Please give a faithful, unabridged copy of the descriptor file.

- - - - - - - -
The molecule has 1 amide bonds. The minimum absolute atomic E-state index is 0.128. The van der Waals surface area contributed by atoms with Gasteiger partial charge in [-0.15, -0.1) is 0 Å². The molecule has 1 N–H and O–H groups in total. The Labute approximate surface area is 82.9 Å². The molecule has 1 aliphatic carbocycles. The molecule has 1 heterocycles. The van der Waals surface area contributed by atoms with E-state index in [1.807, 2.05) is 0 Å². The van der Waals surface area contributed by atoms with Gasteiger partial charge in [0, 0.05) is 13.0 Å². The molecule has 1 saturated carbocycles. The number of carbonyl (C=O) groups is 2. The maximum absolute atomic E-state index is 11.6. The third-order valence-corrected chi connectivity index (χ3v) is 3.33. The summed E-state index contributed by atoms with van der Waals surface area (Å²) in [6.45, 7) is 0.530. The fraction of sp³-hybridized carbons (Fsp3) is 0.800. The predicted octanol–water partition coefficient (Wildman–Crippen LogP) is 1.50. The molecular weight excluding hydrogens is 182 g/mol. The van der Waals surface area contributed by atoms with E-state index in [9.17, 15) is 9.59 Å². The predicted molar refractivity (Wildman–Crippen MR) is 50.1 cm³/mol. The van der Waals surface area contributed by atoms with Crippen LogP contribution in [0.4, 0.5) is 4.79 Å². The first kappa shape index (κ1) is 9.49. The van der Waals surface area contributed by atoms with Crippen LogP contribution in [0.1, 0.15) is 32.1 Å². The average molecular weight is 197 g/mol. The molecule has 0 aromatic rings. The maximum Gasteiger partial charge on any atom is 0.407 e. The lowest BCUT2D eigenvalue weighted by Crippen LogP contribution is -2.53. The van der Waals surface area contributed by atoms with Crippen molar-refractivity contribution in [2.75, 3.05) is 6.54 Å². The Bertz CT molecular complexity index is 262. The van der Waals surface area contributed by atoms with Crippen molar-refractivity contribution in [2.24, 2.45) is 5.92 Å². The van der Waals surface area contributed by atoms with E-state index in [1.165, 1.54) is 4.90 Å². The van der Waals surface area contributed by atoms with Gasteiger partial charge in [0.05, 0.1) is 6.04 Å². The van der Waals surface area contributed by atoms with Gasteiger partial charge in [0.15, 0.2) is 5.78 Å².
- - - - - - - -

The molecule has 1 amide bonds. The minimum absolute atomic E-state index is 0.128. The van der Waals surface area contributed by atoms with Gasteiger partial charge in [-0.15, -0.1) is 0 Å². The molecule has 1 N–H and O–H groups in total. The Labute approximate surface area is 82.9 Å². The molecule has 1 aliphatic carbocycles. The molecule has 1 heterocycles. The van der Waals surface area contributed by atoms with E-state index in [1.807, 2.05) is 0 Å². The van der Waals surface area contributed by atoms with Gasteiger partial charge in [0, 0.05) is 13.0 Å². The molecule has 1 saturated carbocycles. The number of carbonyl (C=O) groups is 2. The maximum absolute atomic E-state index is 11.6. The third-order valence-corrected chi connectivity index (χ3v) is 3.33. The summed E-state index contributed by atoms with van der Waals surface area (Å²) in [6.45, 7) is 0.530. The fraction of sp³-hybridized carbons (Fsp3) is 0.800. The predicted octanol–water partition coefficient (Wildman–Crippen LogP) is 1.50. The molecular weight excluding hydrogens is 182 g/mol. The van der Waals surface area contributed by atoms with E-state index in [9.17, 15) is 9.59 Å². The predicted molar refractivity (Wildman–Crippen MR) is 50.1 cm³/mol. The van der Waals surface area contributed by atoms with Crippen LogP contribution in [0.4, 0.5) is 4.79 Å². The first kappa shape index (κ1) is 9.49. The van der Waals surface area contributed by atoms with Crippen LogP contribution in [0.1, 0.15) is 32.1 Å². The average molecular weight is 197 g/mol. The molecule has 0 aromatic rings. The maximum Gasteiger partial charge on any atom is 0.407 e. The lowest BCUT2D eigenvalue weighted by Crippen LogP contribution is -2.53. The van der Waals surface area contributed by atoms with Crippen molar-refractivity contribution in [2.75, 3.05) is 6.54 Å². The Bertz CT molecular complexity index is 262. The van der Waals surface area contributed by atoms with Crippen molar-refractivity contribution in [2.24, 2.45) is 5.92 Å². The van der Waals surface area contributed by atoms with E-state index in [1.165, 1.54) is 4.90 Å². The van der Waals surface area contributed by atoms with Gasteiger partial charge in [0.05, 0.1) is 6.04 Å². The van der Waals surface area contributed by atoms with Gasteiger partial charge in [0.15, 0.2) is 5.78 Å².